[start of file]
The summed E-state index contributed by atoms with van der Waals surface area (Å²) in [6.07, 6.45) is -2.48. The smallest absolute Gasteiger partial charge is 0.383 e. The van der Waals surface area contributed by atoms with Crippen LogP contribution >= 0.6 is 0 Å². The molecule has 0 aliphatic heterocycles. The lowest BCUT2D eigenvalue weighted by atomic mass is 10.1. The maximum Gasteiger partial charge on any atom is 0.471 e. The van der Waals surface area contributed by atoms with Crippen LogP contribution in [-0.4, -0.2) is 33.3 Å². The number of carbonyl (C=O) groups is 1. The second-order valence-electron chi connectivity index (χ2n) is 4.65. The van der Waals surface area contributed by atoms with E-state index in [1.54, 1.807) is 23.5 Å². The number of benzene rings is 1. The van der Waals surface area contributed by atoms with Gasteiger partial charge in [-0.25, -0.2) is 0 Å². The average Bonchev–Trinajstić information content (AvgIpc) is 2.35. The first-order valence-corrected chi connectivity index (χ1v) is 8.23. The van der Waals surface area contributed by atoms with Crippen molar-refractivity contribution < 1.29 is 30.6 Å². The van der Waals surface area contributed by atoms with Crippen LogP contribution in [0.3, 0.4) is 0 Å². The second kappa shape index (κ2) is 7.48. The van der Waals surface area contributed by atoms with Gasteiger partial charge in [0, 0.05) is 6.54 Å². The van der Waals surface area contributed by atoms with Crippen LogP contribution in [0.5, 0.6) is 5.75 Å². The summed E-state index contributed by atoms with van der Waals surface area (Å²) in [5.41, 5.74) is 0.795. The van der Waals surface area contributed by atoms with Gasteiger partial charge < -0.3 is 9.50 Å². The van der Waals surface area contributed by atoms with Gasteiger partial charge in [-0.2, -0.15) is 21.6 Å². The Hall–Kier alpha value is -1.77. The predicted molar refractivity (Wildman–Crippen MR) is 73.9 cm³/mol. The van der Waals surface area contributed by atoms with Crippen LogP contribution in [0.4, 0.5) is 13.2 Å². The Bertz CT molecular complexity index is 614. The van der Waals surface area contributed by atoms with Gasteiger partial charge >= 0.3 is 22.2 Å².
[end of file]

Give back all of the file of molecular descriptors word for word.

The summed E-state index contributed by atoms with van der Waals surface area (Å²) in [6.07, 6.45) is -2.48. The smallest absolute Gasteiger partial charge is 0.383 e. The van der Waals surface area contributed by atoms with Crippen LogP contribution >= 0.6 is 0 Å². The molecule has 0 aliphatic heterocycles. The lowest BCUT2D eigenvalue weighted by atomic mass is 10.1. The maximum Gasteiger partial charge on any atom is 0.471 e. The van der Waals surface area contributed by atoms with Crippen LogP contribution in [-0.4, -0.2) is 33.3 Å². The number of carbonyl (C=O) groups is 1. The second-order valence-electron chi connectivity index (χ2n) is 4.65. The van der Waals surface area contributed by atoms with E-state index in [1.54, 1.807) is 23.5 Å². The number of benzene rings is 1. The van der Waals surface area contributed by atoms with Gasteiger partial charge in [-0.25, -0.2) is 0 Å². The average Bonchev–Trinajstić information content (AvgIpc) is 2.35. The first-order valence-corrected chi connectivity index (χ1v) is 8.23. The van der Waals surface area contributed by atoms with Crippen molar-refractivity contribution < 1.29 is 30.6 Å². The van der Waals surface area contributed by atoms with Crippen LogP contribution in [0.3, 0.4) is 0 Å². The second kappa shape index (κ2) is 7.48. The van der Waals surface area contributed by atoms with Gasteiger partial charge in [0, 0.05) is 6.54 Å². The van der Waals surface area contributed by atoms with Crippen LogP contribution in [0.5, 0.6) is 5.75 Å². The summed E-state index contributed by atoms with van der Waals surface area (Å²) in [5.41, 5.74) is 0.795. The van der Waals surface area contributed by atoms with Gasteiger partial charge < -0.3 is 9.50 Å². The van der Waals surface area contributed by atoms with Gasteiger partial charge in [-0.2, -0.15) is 21.6 Å². The Hall–Kier alpha value is -1.77. The predicted molar refractivity (Wildman–Crippen MR) is 73.9 cm³/mol. The van der Waals surface area contributed by atoms with Crippen LogP contribution in [0.4, 0.5) is 13.2 Å². The Bertz CT molecular complexity index is 614. The van der Waals surface area contributed by atoms with Gasteiger partial charge >= 0.3 is 22.2 Å².